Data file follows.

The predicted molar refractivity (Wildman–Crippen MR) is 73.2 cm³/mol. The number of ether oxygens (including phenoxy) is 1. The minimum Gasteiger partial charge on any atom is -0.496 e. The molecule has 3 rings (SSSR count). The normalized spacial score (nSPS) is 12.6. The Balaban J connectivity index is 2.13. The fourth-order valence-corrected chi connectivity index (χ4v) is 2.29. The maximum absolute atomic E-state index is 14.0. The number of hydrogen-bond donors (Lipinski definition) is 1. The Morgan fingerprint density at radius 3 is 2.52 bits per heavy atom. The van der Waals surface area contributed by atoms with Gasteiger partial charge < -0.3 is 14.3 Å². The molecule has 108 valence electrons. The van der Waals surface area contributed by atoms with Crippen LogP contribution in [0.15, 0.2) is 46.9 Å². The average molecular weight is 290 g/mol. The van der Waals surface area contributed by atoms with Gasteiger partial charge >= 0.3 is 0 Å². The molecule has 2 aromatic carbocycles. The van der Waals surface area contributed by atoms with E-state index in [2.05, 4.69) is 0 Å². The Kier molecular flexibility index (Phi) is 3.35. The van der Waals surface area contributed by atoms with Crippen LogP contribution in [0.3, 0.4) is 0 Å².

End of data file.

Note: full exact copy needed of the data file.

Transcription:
The predicted molar refractivity (Wildman–Crippen MR) is 73.2 cm³/mol. The number of ether oxygens (including phenoxy) is 1. The minimum Gasteiger partial charge on any atom is -0.496 e. The molecule has 3 rings (SSSR count). The normalized spacial score (nSPS) is 12.6. The Balaban J connectivity index is 2.13. The fourth-order valence-corrected chi connectivity index (χ4v) is 2.29. The maximum absolute atomic E-state index is 14.0. The number of hydrogen-bond donors (Lipinski definition) is 1. The Morgan fingerprint density at radius 3 is 2.52 bits per heavy atom. The van der Waals surface area contributed by atoms with Gasteiger partial charge < -0.3 is 14.3 Å². The molecule has 108 valence electrons. The van der Waals surface area contributed by atoms with Crippen LogP contribution in [0.15, 0.2) is 46.9 Å². The average molecular weight is 290 g/mol. The van der Waals surface area contributed by atoms with Gasteiger partial charge >= 0.3 is 0 Å². The molecule has 2 aromatic carbocycles. The van der Waals surface area contributed by atoms with E-state index in [2.05, 4.69) is 0 Å². The Kier molecular flexibility index (Phi) is 3.35. The van der Waals surface area contributed by atoms with Crippen LogP contribution in [0.3, 0.4) is 0 Å².